First here’s the results as of earlier this week:
Here’s my response:
The timing on this poll for Canadians is eerie. First we lost the largest bookstore chain in the country last November when Blessings Marketplace closed. Then a few months ago, we lost the largest individual store in the country when Christian Publications of Calgary, AB closed. Then at the end of August, CMC, the largest Christian music distributor in the country, ceased autonomous operations, with assets sold to David C. Cook.This week the largest Christian book wholesaler in Canada went into receivership, which also impacts the six retail stores they owned.
Obviously, the blog poll is reflecting a longstanding frustration that its dominantly Calvinist readership has with the average bookstore. Heck, I’m in the business myself, but I’m not a fan of Joel Osteen, either. Over the years we’ve seen a handful of stores which catered to purists who could not abide the status quo, the majority of which, as with the readers of the blog hosting this poll, were Calvinist.
But the poll, and the comments that introduce it, would almost seem to celebrate the joys of book buying online. Let me assure you that in terms of the bigger, long-term picture, there is no cause to celebrate.
Instead, I would suggest a lament. These stores were on the frontline of ministry in our local communities. They dealt with people who were seeking a church, seeking counsel, seeking truth, or simply didn’t know what they were seeking. They were there for believers who needed something yesterday, needed something you can’t buy online, or didn’t know what they needed. They promoted local Christian events, provided prizes and gifts for churches and schools, and presented book tables at all kinds of events in camps, conferences and concerts.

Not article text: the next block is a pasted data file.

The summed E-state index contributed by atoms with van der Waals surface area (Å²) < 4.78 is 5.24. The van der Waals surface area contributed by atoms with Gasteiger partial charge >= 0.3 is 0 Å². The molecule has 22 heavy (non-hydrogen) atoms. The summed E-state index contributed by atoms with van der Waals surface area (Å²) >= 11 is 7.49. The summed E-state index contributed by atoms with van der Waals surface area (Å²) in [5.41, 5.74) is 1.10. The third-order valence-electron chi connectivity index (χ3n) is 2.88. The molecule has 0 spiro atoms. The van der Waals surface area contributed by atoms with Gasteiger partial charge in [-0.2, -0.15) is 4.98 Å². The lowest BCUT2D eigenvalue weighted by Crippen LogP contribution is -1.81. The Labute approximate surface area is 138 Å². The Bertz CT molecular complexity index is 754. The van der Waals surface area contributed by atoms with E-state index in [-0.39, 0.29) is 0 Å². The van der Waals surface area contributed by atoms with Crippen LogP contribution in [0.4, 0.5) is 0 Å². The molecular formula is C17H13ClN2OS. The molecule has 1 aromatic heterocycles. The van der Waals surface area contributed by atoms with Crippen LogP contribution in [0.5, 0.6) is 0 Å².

They helped launch the “industry” we have today at a time before Left Behind, before Veggie Tales, before Gaither Videos, before Purpose Driven Life and before The Shack. They stuck with slow-moving backlist product because they believed that someone, somewhere might have a need. They stayed open in lean years during which they were losing money. They served customers at a time when it was about the quality of the product, the scriptural integrity of the product, the owners’ familiarity with the doctrine of the product; and not about the price of the book. In fact, when you make it about the price, you totally diminish the product. An author who brings insight into something that you never noticed before is giving you something that is priceless.
Retail store clerks taking the time to walk someone through an informed purchase of a Bible translation spend more customer service time than at the average shoe store, and require more technical knowledge than at the average consumer electronics store. You simply don’t get that online. The responders to this poll are the exception, not the rule, because they know exactly what books they want to buy before they order. Bloggers know exactly what they want to buy. But the average parishioner wants some help, wants to browse the physical book, and wants to talk to someone who acts as both bartender (listening to their story) and pharmacist (recommending the product that suits best and explaining its use.)
Longer term considerations factored in, this is a sad time for Christian publishing in Canada and the U.S. and the U.K..